The oil price bust has left lots of people licking their financial wounds. Perhaps the biggest one-way bet in the wrong direction came from the oilpatch itself, by a company and its founder at the center of the U.S. oil revolution. Harold Hamm is the $8 billion dollar oilman; the man behind the biggest drilling company in North Dakota, Continental Resources.
In an earnings call five weeks ago, he said, “We’re at the bottom rung here on prices and we’ll see them recover pretty drastically pretty quick. Given our belief the recent pullback in oil prices will be short-lived, we made changes to our existing hedge book by monetizing practically all of our oil contracts.”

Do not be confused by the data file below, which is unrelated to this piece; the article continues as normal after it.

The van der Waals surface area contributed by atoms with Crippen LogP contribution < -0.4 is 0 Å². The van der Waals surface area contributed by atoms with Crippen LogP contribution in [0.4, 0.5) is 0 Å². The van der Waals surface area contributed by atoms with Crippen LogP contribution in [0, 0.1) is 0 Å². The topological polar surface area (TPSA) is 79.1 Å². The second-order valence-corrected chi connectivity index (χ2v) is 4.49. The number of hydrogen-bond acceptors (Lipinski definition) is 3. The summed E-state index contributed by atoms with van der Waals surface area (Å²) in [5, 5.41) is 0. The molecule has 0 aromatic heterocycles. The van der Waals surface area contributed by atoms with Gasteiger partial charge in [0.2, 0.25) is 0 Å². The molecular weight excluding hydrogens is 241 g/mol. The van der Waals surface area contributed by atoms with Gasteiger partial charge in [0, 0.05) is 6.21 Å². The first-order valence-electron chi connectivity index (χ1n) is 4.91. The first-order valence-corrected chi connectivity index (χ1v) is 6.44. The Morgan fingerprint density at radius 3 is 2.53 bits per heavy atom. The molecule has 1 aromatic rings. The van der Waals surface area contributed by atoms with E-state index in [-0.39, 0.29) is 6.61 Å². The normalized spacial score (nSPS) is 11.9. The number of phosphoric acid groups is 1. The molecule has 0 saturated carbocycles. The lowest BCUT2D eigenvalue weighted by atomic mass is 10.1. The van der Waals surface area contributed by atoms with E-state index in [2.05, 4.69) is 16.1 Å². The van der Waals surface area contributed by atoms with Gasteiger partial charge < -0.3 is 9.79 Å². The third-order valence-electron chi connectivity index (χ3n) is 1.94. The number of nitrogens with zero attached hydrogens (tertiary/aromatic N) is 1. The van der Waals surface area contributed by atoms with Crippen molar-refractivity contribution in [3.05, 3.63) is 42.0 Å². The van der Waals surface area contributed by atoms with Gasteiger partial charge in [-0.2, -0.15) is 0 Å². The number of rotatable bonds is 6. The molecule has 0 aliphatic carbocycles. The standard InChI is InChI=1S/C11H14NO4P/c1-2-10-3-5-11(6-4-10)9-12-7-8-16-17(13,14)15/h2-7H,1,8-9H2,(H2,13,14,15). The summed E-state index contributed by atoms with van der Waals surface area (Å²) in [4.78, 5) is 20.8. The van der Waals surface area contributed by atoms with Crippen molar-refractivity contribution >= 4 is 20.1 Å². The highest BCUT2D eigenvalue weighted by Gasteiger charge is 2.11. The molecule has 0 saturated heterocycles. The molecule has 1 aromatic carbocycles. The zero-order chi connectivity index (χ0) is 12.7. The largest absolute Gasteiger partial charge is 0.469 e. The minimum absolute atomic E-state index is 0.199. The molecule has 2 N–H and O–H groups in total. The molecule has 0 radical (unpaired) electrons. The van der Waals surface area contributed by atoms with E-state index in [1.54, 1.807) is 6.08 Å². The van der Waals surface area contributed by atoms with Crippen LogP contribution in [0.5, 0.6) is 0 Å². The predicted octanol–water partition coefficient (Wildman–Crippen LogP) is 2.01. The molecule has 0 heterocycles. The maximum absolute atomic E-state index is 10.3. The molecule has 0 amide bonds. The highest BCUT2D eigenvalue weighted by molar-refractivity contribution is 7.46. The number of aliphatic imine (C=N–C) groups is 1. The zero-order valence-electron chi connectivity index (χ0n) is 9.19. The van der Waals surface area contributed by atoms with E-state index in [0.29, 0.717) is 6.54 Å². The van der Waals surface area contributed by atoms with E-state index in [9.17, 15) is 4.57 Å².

That’s oilspeak for: We’re betting on prices to rise. Continental had locked in nice, high-selling prices by what’s called hedging. Until it stopped doing that. The company has lost half its value in four months.
To Gregory Zuckerman, author of “The Frackers: The Outrageous Inside Story of The New Billionaire Wildcatters,” this bet goes hand-in-hand with Hamm’s astonishing success story. The son of Oklahoma sharecroppers, Hamm started with nothing and made an early, crazy bet on North Dakota oil. He was stubborn.
“You need that self-confidence,” Zuckerman says. “But it can bite you on the way down by making you a little too sure of yourself. And I would argue that when he took off those hedges, he showed signs of that.”
In a recent interview, Hamm says he still thinks oil prices could rise. He may well be right. But his timing was off.
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